President Reagan, having walked through sun-blistered fields with Illinois farmers, says he is itching to sign drought relief legislation - and Congress has taken the first step to send it to him.

One day after being confronted with dozens of amendments threatening to slow the process, the House and Senate Agriculture committees pushed them through Thursday and wound up with bills very similar to the "core" legislation filed early this week. The Senate panel sent its bill to the floor for debate, and the House panel gave tentative approval and agreed to meet again July 26.Reagan made a flying tour of Illinois and Iowa Thursday and called at each stop for speedy action to help drought-stricken farmers, who face "the worst natural disaster since the Dust Bowl of the 1930s."

"(Lawmakers) know there's a time pressure on it," the president said in a broadcast interview in Davenport, Iowa. "I think it's ready to go through and, of course, I'll sign it the minute it's delivered to me."

The trip marked the first time Reagan publicly specified what he wants in drought legislation. He already had given approval to the $5.5 billion effort introduced in Congress, which was worked out in bipartisan discussions between congressional leaders and the administration.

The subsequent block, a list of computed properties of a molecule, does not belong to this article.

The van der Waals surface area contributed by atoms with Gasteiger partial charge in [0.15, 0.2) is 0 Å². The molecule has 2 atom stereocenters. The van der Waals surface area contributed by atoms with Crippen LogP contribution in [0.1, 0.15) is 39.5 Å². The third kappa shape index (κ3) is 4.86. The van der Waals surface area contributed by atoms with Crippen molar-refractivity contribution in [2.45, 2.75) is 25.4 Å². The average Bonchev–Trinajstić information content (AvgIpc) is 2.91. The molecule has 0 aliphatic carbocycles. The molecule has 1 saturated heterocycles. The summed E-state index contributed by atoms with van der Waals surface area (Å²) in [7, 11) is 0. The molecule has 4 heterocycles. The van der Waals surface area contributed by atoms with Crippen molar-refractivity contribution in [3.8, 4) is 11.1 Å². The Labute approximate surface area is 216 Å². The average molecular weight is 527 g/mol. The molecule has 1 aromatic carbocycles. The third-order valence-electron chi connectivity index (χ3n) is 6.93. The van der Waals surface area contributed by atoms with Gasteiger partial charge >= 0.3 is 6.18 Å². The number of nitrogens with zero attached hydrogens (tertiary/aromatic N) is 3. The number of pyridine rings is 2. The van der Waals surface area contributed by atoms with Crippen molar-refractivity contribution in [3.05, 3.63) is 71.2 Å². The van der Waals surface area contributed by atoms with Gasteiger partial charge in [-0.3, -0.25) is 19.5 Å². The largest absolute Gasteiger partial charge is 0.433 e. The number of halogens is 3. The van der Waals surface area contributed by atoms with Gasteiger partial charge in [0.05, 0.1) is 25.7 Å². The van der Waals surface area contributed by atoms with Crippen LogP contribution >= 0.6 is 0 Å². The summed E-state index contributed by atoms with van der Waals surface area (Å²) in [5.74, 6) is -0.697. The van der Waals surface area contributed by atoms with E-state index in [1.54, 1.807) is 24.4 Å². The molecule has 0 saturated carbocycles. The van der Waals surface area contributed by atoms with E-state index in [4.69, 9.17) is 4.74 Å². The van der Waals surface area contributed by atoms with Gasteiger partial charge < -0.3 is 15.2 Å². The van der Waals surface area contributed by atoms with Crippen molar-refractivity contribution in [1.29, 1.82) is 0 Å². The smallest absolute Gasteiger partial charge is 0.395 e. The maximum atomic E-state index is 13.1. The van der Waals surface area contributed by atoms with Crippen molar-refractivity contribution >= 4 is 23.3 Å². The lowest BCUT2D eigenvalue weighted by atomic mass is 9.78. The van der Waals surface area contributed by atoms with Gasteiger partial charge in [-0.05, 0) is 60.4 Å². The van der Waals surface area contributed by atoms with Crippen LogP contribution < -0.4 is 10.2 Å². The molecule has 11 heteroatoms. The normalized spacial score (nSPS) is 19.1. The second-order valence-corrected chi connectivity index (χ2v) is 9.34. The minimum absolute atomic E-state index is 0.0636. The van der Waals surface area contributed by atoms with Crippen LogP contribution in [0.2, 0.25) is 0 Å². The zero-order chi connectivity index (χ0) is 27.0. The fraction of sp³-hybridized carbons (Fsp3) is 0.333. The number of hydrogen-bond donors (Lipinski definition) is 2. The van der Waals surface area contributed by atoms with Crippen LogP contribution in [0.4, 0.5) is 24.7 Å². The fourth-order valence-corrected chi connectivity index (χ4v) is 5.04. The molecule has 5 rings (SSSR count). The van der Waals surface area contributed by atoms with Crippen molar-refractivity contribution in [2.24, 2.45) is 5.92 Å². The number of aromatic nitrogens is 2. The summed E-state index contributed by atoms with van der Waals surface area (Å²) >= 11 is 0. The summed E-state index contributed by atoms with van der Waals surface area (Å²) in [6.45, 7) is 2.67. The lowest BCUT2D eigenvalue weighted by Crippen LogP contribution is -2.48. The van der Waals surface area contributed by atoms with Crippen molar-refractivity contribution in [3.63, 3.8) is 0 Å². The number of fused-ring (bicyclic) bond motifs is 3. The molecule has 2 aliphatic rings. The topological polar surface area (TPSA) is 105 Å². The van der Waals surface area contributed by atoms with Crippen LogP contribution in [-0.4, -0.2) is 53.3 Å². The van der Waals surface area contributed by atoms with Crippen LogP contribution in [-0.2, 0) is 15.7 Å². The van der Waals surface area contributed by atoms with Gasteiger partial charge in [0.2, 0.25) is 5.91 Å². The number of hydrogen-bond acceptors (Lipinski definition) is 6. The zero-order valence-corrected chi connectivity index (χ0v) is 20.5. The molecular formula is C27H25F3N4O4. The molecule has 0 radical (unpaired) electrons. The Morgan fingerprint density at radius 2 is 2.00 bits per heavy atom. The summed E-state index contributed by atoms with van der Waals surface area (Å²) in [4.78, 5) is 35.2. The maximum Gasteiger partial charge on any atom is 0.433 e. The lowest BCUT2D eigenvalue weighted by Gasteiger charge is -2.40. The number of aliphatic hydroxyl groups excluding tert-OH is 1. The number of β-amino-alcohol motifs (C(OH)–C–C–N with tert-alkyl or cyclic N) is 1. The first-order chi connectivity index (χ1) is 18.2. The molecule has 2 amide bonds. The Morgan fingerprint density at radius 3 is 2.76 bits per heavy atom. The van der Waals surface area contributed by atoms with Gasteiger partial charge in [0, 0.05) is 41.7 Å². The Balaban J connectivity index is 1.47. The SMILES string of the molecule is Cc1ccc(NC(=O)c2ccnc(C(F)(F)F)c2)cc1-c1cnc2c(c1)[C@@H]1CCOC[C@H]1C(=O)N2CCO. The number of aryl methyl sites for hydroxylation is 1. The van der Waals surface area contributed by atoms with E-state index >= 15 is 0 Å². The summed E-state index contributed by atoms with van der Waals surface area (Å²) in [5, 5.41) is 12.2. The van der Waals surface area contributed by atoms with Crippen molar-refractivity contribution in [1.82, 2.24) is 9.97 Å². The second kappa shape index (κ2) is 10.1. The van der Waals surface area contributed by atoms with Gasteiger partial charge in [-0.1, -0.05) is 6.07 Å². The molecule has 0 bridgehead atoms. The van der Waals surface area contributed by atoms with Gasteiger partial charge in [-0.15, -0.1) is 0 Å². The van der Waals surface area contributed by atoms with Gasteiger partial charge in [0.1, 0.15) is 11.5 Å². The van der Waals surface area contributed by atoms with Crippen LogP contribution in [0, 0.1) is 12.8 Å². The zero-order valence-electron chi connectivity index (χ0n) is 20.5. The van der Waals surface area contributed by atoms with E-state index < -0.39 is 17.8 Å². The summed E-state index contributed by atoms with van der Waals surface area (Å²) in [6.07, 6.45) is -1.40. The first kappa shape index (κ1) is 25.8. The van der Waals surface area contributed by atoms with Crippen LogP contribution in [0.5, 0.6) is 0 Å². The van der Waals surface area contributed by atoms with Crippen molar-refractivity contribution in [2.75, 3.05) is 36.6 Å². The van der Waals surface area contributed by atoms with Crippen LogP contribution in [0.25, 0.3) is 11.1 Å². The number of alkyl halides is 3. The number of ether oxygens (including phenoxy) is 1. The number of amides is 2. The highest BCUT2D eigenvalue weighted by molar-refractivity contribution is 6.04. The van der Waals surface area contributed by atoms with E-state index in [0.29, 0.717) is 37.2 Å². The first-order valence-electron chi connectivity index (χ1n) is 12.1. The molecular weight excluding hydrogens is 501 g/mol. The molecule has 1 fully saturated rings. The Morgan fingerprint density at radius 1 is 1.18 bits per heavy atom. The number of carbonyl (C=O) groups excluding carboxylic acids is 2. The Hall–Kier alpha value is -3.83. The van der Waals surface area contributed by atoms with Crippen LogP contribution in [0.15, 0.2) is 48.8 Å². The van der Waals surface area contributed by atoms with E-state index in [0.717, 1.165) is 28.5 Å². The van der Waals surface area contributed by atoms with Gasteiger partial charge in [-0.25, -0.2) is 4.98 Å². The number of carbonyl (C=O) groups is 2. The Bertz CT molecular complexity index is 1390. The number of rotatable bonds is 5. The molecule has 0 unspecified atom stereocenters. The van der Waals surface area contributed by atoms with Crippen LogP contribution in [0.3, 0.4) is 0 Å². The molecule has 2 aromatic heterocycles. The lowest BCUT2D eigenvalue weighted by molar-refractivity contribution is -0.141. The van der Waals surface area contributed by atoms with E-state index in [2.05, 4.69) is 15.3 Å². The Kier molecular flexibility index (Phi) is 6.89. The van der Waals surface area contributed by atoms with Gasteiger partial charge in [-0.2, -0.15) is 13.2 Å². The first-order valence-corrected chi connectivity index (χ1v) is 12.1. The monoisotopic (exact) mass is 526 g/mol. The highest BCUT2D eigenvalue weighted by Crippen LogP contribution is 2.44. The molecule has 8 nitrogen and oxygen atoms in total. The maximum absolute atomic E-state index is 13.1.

Aides said the president's comments, including his criticism of any lawmaker trying to attach special-interest language to the bill, were intended to keep Congress from bogging down in amendments or bloating the price of the bill.

House Speaker Jim Wright, D-Texas, has put the drought measure on the House calendar for action when Congress returns from its weeklong recess for the Democratic National Convention.

Agriculture Secretary Richard Lyng, who accompanied Reagan Thursday, said the bill sent to the Senate floor appeared "fairly close" to the original package.

The House committee made a few changes, including a requirement for farmers who get disaster aid this year to buy crop insurance the next two years. The committee also voted to make all stricken farmers eligible for low-interest Farmers Home Administration loans. Currently loans go only to those with crop insurance.

In addition, the Agriculture Department announced all 114 counties in Missouri had been declared natural disaster areas because of the drought, making the FmHA emegency loans available.

Reagan joined Herman Krone and his son, Rick, in examining drought-shrunken corn and soybean fields at the DuQuoin State Fairgrounds in Southern Illinois. A pole showed the corn should be well above the president's head, but it was only chest-high. Reagan plucked a tassle from the top of a corn stalk and walked with the Krones to a soybean field where the plants were shin-high. In a normal year, they would be between 3 feet and 4 feet tall.

"What I saw was not a pretty sight," Reagan then told 85 farmers and local officials invited to a briefing under two cottonwood trees. "Stunted corn, sparse bean fields, withered plants starved for water, struggling to push their way up."

Reagan said disaster relief must allow drought-hit farmers to keep the crop subsidy payments they already have received this year and must open up aid to those such as fruit and vegetable growers who normally do not qualify for any federal farm benefits.